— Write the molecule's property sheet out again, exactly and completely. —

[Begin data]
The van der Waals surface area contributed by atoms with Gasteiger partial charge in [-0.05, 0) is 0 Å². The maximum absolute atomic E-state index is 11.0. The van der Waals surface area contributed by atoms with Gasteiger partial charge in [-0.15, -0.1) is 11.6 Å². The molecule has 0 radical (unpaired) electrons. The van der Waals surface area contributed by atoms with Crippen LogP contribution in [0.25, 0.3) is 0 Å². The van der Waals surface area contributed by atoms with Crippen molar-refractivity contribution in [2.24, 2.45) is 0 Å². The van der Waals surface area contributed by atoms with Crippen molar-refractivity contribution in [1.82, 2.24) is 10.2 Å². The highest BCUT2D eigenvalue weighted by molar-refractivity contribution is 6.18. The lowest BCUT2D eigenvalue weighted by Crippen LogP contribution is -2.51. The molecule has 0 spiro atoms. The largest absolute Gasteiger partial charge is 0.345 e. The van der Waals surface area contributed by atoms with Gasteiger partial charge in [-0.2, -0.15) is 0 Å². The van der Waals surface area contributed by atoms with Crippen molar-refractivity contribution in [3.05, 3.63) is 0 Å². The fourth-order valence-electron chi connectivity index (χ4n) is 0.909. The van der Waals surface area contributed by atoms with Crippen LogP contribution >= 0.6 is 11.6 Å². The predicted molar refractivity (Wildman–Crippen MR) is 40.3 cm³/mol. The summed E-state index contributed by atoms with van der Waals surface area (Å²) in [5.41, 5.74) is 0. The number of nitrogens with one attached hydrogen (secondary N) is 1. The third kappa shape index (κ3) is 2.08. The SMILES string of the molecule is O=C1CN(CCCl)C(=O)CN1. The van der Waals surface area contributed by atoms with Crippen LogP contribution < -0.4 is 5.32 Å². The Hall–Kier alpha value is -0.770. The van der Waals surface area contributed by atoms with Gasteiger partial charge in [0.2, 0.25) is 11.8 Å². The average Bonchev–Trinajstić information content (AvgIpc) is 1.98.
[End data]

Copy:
The van der Waals surface area contributed by atoms with Gasteiger partial charge in [-0.05, 0) is 0 Å². The maximum absolute atomic E-state index is 11.0. The van der Waals surface area contributed by atoms with Gasteiger partial charge in [-0.15, -0.1) is 11.6 Å². The molecule has 0 radical (unpaired) electrons. The van der Waals surface area contributed by atoms with Crippen LogP contribution in [0.25, 0.3) is 0 Å². The van der Waals surface area contributed by atoms with Crippen molar-refractivity contribution in [2.24, 2.45) is 0 Å². The van der Waals surface area contributed by atoms with Crippen molar-refractivity contribution in [1.82, 2.24) is 10.2 Å². The highest BCUT2D eigenvalue weighted by molar-refractivity contribution is 6.18. The lowest BCUT2D eigenvalue weighted by Crippen LogP contribution is -2.51. The molecule has 0 spiro atoms. The largest absolute Gasteiger partial charge is 0.345 e. The van der Waals surface area contributed by atoms with Gasteiger partial charge in [-0.2, -0.15) is 0 Å². The van der Waals surface area contributed by atoms with Crippen molar-refractivity contribution in [3.05, 3.63) is 0 Å². The fourth-order valence-electron chi connectivity index (χ4n) is 0.909. The van der Waals surface area contributed by atoms with Crippen LogP contribution >= 0.6 is 11.6 Å². The predicted molar refractivity (Wildman–Crippen MR) is 40.3 cm³/mol. The summed E-state index contributed by atoms with van der Waals surface area (Å²) in [5.41, 5.74) is 0. The number of nitrogens with one attached hydrogen (secondary N) is 1. The third kappa shape index (κ3) is 2.08. The SMILES string of the molecule is O=C1CN(CCCl)C(=O)CN1. The van der Waals surface area contributed by atoms with Crippen LogP contribution < -0.4 is 5.32 Å². The Hall–Kier alpha value is -0.770. The van der Waals surface area contributed by atoms with Gasteiger partial charge in [0.2, 0.25) is 11.8 Å². The average Bonchev–Trinajstić information content (AvgIpc) is 1.98.